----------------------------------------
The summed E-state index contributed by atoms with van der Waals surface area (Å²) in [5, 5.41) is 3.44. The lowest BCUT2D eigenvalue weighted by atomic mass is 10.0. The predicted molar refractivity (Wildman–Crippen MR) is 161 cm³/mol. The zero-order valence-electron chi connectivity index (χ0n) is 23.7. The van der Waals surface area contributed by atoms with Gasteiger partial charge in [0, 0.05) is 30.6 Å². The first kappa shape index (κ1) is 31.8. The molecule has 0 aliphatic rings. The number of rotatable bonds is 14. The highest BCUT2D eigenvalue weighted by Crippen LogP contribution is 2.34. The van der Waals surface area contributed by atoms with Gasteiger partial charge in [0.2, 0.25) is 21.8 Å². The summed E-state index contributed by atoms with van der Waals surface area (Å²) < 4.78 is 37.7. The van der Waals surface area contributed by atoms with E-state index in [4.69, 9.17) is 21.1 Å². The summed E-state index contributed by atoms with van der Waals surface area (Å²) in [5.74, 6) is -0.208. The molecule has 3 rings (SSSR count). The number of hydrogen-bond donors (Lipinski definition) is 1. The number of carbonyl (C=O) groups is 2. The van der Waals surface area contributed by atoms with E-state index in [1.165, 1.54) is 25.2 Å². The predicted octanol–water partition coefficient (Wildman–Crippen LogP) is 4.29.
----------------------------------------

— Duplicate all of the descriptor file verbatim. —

The summed E-state index contributed by atoms with van der Waals surface area (Å²) in [5, 5.41) is 3.44. The lowest BCUT2D eigenvalue weighted by atomic mass is 10.0. The predicted molar refractivity (Wildman–Crippen MR) is 161 cm³/mol. The zero-order valence-electron chi connectivity index (χ0n) is 23.7. The van der Waals surface area contributed by atoms with Gasteiger partial charge in [0, 0.05) is 30.6 Å². The first kappa shape index (κ1) is 31.8. The molecule has 0 aliphatic rings. The number of rotatable bonds is 14. The highest BCUT2D eigenvalue weighted by Crippen LogP contribution is 2.34. The van der Waals surface area contributed by atoms with Gasteiger partial charge in [0.2, 0.25) is 21.8 Å². The summed E-state index contributed by atoms with van der Waals surface area (Å²) < 4.78 is 37.7. The van der Waals surface area contributed by atoms with E-state index in [4.69, 9.17) is 21.1 Å². The summed E-state index contributed by atoms with van der Waals surface area (Å²) in [5.74, 6) is -0.208. The molecule has 3 rings (SSSR count). The number of hydrogen-bond donors (Lipinski definition) is 1. The number of carbonyl (C=O) groups is 2. The van der Waals surface area contributed by atoms with E-state index in [1.165, 1.54) is 25.2 Å². The predicted octanol–water partition coefficient (Wildman–Crippen LogP) is 4.29.